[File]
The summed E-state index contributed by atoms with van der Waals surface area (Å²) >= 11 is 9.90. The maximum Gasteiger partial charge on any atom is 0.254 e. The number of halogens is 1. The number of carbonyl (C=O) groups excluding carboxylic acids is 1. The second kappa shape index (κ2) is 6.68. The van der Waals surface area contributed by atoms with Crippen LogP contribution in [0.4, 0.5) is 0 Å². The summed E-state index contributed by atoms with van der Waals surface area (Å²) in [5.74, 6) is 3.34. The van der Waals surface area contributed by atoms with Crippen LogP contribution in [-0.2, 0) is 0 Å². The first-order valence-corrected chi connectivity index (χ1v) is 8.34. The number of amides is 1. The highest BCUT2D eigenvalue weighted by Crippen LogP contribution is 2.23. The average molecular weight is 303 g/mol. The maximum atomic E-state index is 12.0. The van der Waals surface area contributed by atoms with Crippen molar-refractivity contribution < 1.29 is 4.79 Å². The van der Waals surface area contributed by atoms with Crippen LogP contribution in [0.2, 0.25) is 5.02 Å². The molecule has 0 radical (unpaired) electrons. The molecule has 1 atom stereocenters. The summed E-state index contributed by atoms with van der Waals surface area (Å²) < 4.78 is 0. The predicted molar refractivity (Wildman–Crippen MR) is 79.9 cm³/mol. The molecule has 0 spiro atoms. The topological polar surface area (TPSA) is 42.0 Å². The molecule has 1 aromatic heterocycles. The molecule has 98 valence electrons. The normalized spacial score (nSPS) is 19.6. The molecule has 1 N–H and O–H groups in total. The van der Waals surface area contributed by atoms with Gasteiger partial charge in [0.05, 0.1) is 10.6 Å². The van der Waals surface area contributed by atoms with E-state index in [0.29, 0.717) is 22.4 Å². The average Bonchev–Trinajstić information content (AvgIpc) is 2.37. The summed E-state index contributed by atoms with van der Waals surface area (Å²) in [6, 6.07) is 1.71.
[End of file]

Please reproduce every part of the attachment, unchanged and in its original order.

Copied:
The summed E-state index contributed by atoms with van der Waals surface area (Å²) >= 11 is 9.90. The maximum Gasteiger partial charge on any atom is 0.254 e. The number of halogens is 1. The number of carbonyl (C=O) groups excluding carboxylic acids is 1. The second kappa shape index (κ2) is 6.68. The van der Waals surface area contributed by atoms with Crippen LogP contribution in [0.4, 0.5) is 0 Å². The summed E-state index contributed by atoms with van der Waals surface area (Å²) in [5.74, 6) is 3.34. The van der Waals surface area contributed by atoms with Crippen LogP contribution in [-0.2, 0) is 0 Å². The first-order valence-corrected chi connectivity index (χ1v) is 8.34. The number of amides is 1. The highest BCUT2D eigenvalue weighted by Crippen LogP contribution is 2.23. The average molecular weight is 303 g/mol. The maximum atomic E-state index is 12.0. The van der Waals surface area contributed by atoms with Crippen molar-refractivity contribution < 1.29 is 4.79 Å². The van der Waals surface area contributed by atoms with Crippen LogP contribution in [0.2, 0.25) is 5.02 Å². The molecule has 0 radical (unpaired) electrons. The molecule has 1 atom stereocenters. The summed E-state index contributed by atoms with van der Waals surface area (Å²) < 4.78 is 0. The predicted molar refractivity (Wildman–Crippen MR) is 79.9 cm³/mol. The molecule has 0 spiro atoms. The topological polar surface area (TPSA) is 42.0 Å². The molecule has 1 aromatic heterocycles. The molecule has 98 valence electrons. The normalized spacial score (nSPS) is 19.6. The molecule has 1 N–H and O–H groups in total. The van der Waals surface area contributed by atoms with Gasteiger partial charge in [0.05, 0.1) is 10.6 Å². The van der Waals surface area contributed by atoms with E-state index in [0.29, 0.717) is 22.4 Å². The average Bonchev–Trinajstić information content (AvgIpc) is 2.37. The summed E-state index contributed by atoms with van der Waals surface area (Å²) in [6, 6.07) is 1.71.